This article is cross-posted with permission from Bereskin & Parr.
It is very important to provide adequate disclosure when using “means-plus-function” claims in a U.S. patent, particularly in the field of software. “Means-plus-function” claims include elements that are defined in a functional (as opposed to structural) manner, such as “means for tying a shoe”, and can be useful as long as they are carefully prepared. In particular, “means” claims require the disclosure of specific structural examples in the body of the patent that are used to interpret the functional elements.1
One further issue is that this requirement is often confused with the requirement that the patent include enabling disclosure.2 Enabling disclosure generally relates to whether an individual of ordinary skill in the art (i.e., a suitable engineer or programmer) could make or use the invention. On the other hand, providing adequate disclosure of corresponding structures is important, even where such structures may be routine, since this is necessary to ensure the claim is not indefinite.
The Genesis of Means-Plus-Function Claims
Means plus function claims have an interesting history. At the turn of the 20th century, functional claiming using “means” language was widely accepted. For example, the Wright brothers’ patent for a FLYING MACHINE claimed “means for simultaneously moving the lateral portions [of a wing] into different angular relations” and “means whereby said rudder is caused to present to the wind that side thereof...”3
In 1946, however, the U.S. Supreme Court grounded functional claiming in a case called Halliburton Oil v. Walker4, where the invention related to locating the surface of oil in a well using echolocation. In Haliburton, the Court found the patent to be indefinite since there was no disclosure of how the patent actually performed the claimed function. Means language that related to a desired function could not be used at the point of novelty in a claim.5
Congress responded in 1952 with legislative changes that specifically allowed patentees to use “means” language to claim a function. These claims, however, would not cover the entire function itself, but rather only the specific structures that accomplished this function and which were discussed in the patent. This restriction was intended to deny overbroad claim language, and leave open the possibility of competitive innovation (i.e., different structures that can accomplish the same function).
The recent case of Eon Corp v. AT&T6 reminds us that this requirement continues today in software patents that use means-plus function claims. In Eon, the Federal Circuit upheld a finding of invalidity related to a software patent that allowed a television to perform actions such as impulse buying, audience voting, and sorting shows by theme. The Court reviewed the requirements with respect to structure and enablement of software “means-plus-function” patents, including discussing two important earlier decisions: Katz7 and Aristocrat.8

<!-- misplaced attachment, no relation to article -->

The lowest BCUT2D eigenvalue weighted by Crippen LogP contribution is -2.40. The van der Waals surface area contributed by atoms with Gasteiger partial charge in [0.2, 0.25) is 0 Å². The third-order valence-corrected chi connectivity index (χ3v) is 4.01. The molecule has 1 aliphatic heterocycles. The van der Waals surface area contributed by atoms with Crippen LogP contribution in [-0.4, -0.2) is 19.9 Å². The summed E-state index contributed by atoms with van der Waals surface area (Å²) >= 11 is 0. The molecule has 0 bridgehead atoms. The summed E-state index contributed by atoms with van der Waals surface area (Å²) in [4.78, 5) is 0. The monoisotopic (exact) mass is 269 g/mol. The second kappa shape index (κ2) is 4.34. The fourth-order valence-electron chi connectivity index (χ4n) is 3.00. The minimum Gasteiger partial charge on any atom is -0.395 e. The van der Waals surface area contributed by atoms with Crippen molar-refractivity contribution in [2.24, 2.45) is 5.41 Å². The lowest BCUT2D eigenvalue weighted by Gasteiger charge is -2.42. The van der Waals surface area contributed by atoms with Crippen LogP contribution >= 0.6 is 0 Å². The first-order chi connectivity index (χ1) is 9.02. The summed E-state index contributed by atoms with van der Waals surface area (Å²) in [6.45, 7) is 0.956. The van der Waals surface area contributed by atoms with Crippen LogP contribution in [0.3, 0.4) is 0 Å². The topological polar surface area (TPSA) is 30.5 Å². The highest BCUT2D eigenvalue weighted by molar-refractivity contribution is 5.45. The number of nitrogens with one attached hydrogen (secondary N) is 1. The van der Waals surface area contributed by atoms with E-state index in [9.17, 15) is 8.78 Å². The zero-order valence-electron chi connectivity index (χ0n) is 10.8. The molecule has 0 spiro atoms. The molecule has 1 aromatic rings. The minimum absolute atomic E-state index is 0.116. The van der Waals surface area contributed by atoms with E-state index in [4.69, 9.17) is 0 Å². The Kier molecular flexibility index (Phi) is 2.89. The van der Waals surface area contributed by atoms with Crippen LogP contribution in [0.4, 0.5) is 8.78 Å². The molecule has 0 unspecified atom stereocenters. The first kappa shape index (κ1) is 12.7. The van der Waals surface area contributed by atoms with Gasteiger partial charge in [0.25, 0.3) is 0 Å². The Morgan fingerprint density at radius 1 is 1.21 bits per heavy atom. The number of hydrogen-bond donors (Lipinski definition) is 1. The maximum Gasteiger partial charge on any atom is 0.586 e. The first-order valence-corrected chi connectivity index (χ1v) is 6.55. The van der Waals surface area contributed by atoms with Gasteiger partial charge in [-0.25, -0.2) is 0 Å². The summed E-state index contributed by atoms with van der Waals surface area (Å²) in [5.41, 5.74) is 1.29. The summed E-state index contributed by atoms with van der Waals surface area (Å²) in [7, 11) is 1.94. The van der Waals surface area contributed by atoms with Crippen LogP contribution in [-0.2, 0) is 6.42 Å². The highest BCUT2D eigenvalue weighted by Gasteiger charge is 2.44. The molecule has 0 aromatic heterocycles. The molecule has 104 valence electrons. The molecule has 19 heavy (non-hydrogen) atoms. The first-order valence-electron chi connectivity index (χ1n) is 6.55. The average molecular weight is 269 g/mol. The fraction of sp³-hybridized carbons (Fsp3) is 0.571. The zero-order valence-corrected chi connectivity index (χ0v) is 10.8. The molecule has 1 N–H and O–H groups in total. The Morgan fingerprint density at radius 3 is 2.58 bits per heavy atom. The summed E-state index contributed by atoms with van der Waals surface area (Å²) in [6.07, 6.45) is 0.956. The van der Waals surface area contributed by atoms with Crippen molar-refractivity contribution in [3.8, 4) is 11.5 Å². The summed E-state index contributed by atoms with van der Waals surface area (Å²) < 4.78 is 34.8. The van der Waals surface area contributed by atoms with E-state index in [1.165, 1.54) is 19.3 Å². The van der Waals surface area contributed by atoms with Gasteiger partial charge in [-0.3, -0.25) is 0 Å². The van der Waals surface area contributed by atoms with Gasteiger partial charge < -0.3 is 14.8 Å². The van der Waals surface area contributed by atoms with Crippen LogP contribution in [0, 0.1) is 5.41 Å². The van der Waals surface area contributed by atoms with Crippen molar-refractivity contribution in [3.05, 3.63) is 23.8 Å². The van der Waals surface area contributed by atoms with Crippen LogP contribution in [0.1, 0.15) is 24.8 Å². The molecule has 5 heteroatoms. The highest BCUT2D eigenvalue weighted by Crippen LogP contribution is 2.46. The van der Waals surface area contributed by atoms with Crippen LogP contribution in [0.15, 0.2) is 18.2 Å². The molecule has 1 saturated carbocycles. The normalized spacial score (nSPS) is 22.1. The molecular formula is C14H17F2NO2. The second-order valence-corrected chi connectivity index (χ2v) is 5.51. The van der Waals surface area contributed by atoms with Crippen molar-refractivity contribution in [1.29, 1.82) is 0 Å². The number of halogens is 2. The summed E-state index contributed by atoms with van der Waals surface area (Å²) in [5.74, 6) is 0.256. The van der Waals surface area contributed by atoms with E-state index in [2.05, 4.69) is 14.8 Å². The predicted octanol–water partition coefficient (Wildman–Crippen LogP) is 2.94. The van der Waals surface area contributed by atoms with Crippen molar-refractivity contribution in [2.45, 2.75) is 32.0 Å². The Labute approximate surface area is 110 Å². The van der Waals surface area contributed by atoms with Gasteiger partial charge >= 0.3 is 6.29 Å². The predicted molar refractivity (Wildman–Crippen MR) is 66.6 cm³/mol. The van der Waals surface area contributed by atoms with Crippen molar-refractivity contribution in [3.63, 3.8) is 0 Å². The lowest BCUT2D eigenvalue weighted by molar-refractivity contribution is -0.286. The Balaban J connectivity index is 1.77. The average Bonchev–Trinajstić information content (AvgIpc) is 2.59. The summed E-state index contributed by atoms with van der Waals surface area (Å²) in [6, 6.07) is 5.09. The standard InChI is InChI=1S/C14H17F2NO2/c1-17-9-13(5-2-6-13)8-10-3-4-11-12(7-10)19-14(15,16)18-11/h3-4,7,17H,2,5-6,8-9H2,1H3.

A “general purpose computer” is not enough…
In the Aristocrat decision, the Federal Circuit had previously explained that the mere disclosure of a “general purpose computer” was insufficient to satisfy the disclosure requirements of means claims. The appellant in Aristocrat manufactured and sold gaming machines, and held a patent9 that disclosed a gambling game for a slot machine where players define their own winning combinations. Claim 1 recited “game control means” but the patent disclosed only a “general purpose computer” for performing this function, and in particular did not disclose the algorithm used to control play. The court held that:
“…Because general purpose computers can be programmed to perform very different tasks in very different ways, simply disclosing a computer as the structure designated to perform a particular function does not limit the scope of the claim to "the corresponding structure, material, or acts" that perform the function, as required [by the statute]...”
On the other hand, the Court explained that when an algorithm is disclosed that performs the claimed functions, even though that algorithm may be running on a general purpose computer, that computer becomes, in effect, a special purpose computer10 that will satisfy the statutory requirements for means claims.